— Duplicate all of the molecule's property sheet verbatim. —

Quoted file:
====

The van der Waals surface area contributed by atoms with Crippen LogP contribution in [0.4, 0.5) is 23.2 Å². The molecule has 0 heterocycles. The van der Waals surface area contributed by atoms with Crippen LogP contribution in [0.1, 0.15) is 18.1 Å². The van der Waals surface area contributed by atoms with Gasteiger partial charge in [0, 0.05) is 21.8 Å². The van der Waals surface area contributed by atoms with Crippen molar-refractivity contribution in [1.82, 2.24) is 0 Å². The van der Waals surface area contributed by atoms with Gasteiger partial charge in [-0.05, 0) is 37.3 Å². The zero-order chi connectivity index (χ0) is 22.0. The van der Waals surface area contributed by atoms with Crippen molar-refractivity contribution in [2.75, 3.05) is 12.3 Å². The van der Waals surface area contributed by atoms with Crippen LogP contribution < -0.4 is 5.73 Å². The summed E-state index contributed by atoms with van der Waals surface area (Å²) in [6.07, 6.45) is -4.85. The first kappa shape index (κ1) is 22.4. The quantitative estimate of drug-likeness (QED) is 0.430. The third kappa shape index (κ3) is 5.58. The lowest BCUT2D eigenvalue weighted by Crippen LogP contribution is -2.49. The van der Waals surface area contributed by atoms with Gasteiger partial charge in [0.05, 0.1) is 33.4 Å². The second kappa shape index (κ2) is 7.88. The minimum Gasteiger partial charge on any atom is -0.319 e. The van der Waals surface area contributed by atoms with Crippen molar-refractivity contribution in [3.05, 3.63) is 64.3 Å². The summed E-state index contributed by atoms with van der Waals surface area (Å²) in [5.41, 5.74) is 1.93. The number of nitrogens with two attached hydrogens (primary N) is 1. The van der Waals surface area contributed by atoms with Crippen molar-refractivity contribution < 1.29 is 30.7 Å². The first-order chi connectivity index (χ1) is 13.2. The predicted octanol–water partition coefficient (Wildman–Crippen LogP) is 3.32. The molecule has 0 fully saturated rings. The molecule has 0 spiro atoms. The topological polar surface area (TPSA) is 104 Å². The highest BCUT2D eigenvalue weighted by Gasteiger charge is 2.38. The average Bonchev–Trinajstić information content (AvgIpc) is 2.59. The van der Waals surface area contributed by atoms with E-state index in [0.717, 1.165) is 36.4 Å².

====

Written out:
The van der Waals surface area contributed by atoms with Crippen LogP contribution in [0.4, 0.5) is 23.2 Å². The molecule has 0 heterocycles. The van der Waals surface area contributed by atoms with Crippen LogP contribution in [0.1, 0.15) is 18.1 Å². The van der Waals surface area contributed by atoms with Gasteiger partial charge in [0, 0.05) is 21.8 Å². The van der Waals surface area contributed by atoms with Crippen molar-refractivity contribution in [1.82, 2.24) is 0 Å². The van der Waals surface area contributed by atoms with Gasteiger partial charge in [-0.05, 0) is 37.3 Å². The zero-order chi connectivity index (χ0) is 22.0. The van der Waals surface area contributed by atoms with Crippen molar-refractivity contribution in [2.75, 3.05) is 12.3 Å². The van der Waals surface area contributed by atoms with Crippen LogP contribution < -0.4 is 5.73 Å². The summed E-state index contributed by atoms with van der Waals surface area (Å²) in [6.07, 6.45) is -4.85. The first kappa shape index (κ1) is 22.4. The quantitative estimate of drug-likeness (QED) is 0.430. The third kappa shape index (κ3) is 5.58. The lowest BCUT2D eigenvalue weighted by Crippen LogP contribution is -2.49. The van der Waals surface area contributed by atoms with Gasteiger partial charge in [0.05, 0.1) is 33.4 Å². The second kappa shape index (κ2) is 7.88. The minimum Gasteiger partial charge on any atom is -0.319 e. The van der Waals surface area contributed by atoms with Crippen molar-refractivity contribution in [3.05, 3.63) is 64.3 Å². The summed E-state index contributed by atoms with van der Waals surface area (Å²) in [5.41, 5.74) is 1.93. The number of nitrogens with two attached hydrogens (primary N) is 1. The van der Waals surface area contributed by atoms with Crippen molar-refractivity contribution < 1.29 is 30.7 Å². The first-order chi connectivity index (χ1) is 13.2. The predicted octanol–water partition coefficient (Wildman–Crippen LogP) is 3.32. The molecule has 0 fully saturated rings. The molecule has 0 spiro atoms. The topological polar surface area (TPSA) is 104 Å². The highest BCUT2D eigenvalue weighted by Gasteiger charge is 2.38. The average Bonchev–Trinajstić information content (AvgIpc) is 2.59. The van der Waals surface area contributed by atoms with E-state index in [0.717, 1.165) is 36.4 Å².